This is a solid episode, although it seems rather convenient that the Resurrection Hub, which was never mentioned until a few episodes ago, is such a massive Achilles' heel for the Cylons. Presumably the Hub took so long and so many resources to build it cannot easily be duplicated or replaced, but it still seems awfully convenient that such a weakness exists. Ignoring that plot convenience, there is much of interest in this episode with the Cylons and Colonials having to plan a joint attack mission and the Cylons debating about whether to betray the Colonials or not. Athena's reaction to what happens to Hera at the end of the episode is a little hard to swallow, however, considering that Natalie isn't even the same Six who picks Hera up in her vision of the Opera House on Kobol, and that there is no evidence that either the Six or Baltar in that vision actually wants to harm her. As a result the episode feels a little under-developed, and the methods used to ensure that Baltar and Roslin are on the basestar at the end of the episode are somewhat contrived. Nevertheless, a solid instalment that advances the plot. The CGI for the showdown between Galactica and the basestar is also, as ever, spectacular.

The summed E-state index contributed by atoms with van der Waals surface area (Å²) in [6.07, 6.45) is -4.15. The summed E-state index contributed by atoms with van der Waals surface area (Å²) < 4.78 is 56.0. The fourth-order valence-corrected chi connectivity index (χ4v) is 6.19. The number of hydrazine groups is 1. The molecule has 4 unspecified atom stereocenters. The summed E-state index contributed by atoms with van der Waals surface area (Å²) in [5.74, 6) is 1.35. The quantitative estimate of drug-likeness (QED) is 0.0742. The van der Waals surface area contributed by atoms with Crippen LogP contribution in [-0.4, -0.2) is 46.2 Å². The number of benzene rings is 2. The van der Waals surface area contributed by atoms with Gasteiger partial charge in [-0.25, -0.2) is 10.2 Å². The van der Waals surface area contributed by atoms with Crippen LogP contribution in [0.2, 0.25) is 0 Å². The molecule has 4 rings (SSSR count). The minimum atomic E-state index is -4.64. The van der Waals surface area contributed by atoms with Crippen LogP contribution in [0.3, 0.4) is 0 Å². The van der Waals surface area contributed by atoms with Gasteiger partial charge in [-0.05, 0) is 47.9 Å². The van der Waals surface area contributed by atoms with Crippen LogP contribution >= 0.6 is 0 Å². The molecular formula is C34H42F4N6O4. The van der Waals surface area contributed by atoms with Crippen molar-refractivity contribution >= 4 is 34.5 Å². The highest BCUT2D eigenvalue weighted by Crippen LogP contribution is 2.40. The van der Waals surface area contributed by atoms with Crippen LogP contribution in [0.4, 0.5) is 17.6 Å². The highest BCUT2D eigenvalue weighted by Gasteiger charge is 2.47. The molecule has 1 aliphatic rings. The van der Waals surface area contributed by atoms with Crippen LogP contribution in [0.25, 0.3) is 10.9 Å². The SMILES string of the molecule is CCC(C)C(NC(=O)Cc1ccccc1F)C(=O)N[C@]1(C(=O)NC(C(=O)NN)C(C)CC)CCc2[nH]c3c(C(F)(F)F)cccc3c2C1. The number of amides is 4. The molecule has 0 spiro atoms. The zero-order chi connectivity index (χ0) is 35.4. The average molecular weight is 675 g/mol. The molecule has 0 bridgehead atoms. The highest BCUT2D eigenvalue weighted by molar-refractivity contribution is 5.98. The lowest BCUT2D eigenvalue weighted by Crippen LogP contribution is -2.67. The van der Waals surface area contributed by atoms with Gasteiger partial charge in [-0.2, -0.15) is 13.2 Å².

At this point the narrative splits in half. Sine Qua Non follows events on Galactica and in the fleet whilst The Hub switches to events on the basestar. Sine Qua Non is, frankly, the most bizarre episode of BSG in its history. The events that happen in the episode are not surprising, but the speed with which they occur and the reasoning behind it is. First off, we learn that Lee has apparently been in regular contact with Romo Lamkin (a welcome reappearance by Mark Shepherd) since the Season 3 finale but there has been no evidence for this. Secondly, the decision to replace Roslin as president seems premature. This episode makes it ambiguous how long she's been gone for, but the next reveals that both episodes cover a period of some two days only. As a result the political events in the fleet that lead to Lee becoming President seem ludicrous. If Roslin had gone missing for a week, perhaps this would be conceivable, but as it stands it's possibly the single most contrived plot development in the history of the series. Lee being President is logical, even predictable given his character development since the mini-series, but it happening so fast is not believable. Then we have Romo losing it, having cat hallucinations and threatening Lee at gunpoint, which is all extremely silly.